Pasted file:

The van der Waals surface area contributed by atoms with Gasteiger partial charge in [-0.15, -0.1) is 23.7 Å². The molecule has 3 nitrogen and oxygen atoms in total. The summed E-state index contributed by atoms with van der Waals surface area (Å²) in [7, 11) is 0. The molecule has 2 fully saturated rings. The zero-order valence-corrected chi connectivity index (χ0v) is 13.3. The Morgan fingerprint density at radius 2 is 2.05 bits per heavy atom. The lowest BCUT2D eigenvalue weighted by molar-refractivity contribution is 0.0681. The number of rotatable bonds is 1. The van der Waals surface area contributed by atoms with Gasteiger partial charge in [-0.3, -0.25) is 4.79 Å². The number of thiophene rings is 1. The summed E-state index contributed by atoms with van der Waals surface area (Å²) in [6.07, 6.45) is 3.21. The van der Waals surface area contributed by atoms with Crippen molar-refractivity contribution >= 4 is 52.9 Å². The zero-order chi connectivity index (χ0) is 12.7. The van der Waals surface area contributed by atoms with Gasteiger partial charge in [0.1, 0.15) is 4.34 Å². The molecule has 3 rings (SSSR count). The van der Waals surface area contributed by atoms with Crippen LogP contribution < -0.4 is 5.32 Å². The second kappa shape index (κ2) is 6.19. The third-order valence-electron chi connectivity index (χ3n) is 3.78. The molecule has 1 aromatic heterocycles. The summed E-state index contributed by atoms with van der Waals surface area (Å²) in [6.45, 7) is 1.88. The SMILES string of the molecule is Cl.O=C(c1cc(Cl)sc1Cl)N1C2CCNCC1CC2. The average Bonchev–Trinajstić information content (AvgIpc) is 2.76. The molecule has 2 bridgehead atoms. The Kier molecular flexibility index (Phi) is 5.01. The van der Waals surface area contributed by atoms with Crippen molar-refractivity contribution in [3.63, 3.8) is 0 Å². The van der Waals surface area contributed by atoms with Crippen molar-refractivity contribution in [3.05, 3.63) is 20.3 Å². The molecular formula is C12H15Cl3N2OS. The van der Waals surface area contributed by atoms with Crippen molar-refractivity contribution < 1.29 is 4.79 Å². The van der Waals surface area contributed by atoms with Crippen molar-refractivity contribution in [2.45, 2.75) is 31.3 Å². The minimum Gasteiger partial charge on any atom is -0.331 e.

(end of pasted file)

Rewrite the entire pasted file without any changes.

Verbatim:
The van der Waals surface area contributed by atoms with Gasteiger partial charge in [-0.15, -0.1) is 23.7 Å². The molecule has 3 nitrogen and oxygen atoms in total. The summed E-state index contributed by atoms with van der Waals surface area (Å²) in [7, 11) is 0. The molecule has 2 fully saturated rings. The zero-order valence-corrected chi connectivity index (χ0v) is 13.3. The Morgan fingerprint density at radius 2 is 2.05 bits per heavy atom. The lowest BCUT2D eigenvalue weighted by molar-refractivity contribution is 0.0681. The number of rotatable bonds is 1. The van der Waals surface area contributed by atoms with Gasteiger partial charge in [-0.3, -0.25) is 4.79 Å². The number of thiophene rings is 1. The summed E-state index contributed by atoms with van der Waals surface area (Å²) in [6.07, 6.45) is 3.21. The van der Waals surface area contributed by atoms with Crippen molar-refractivity contribution >= 4 is 52.9 Å². The zero-order chi connectivity index (χ0) is 12.7. The van der Waals surface area contributed by atoms with Gasteiger partial charge in [0.1, 0.15) is 4.34 Å². The molecule has 3 rings (SSSR count). The van der Waals surface area contributed by atoms with Crippen LogP contribution < -0.4 is 5.32 Å². The second kappa shape index (κ2) is 6.19. The third-order valence-electron chi connectivity index (χ3n) is 3.78. The molecule has 1 aromatic heterocycles. The summed E-state index contributed by atoms with van der Waals surface area (Å²) in [6.45, 7) is 1.88. The SMILES string of the molecule is Cl.O=C(c1cc(Cl)sc1Cl)N1C2CCNCC1CC2. The average Bonchev–Trinajstić information content (AvgIpc) is 2.76. The molecule has 2 bridgehead atoms. The Kier molecular flexibility index (Phi) is 5.01. The van der Waals surface area contributed by atoms with Crippen molar-refractivity contribution in [3.63, 3.8) is 0 Å². The van der Waals surface area contributed by atoms with Crippen molar-refractivity contribution in [3.05, 3.63) is 20.3 Å². The molecular formula is C12H15Cl3N2OS. The van der Waals surface area contributed by atoms with Crippen molar-refractivity contribution < 1.29 is 4.79 Å². The van der Waals surface area contributed by atoms with Crippen molar-refractivity contribution in [2.45, 2.75) is 31.3 Å². The minimum Gasteiger partial charge on any atom is -0.331 e.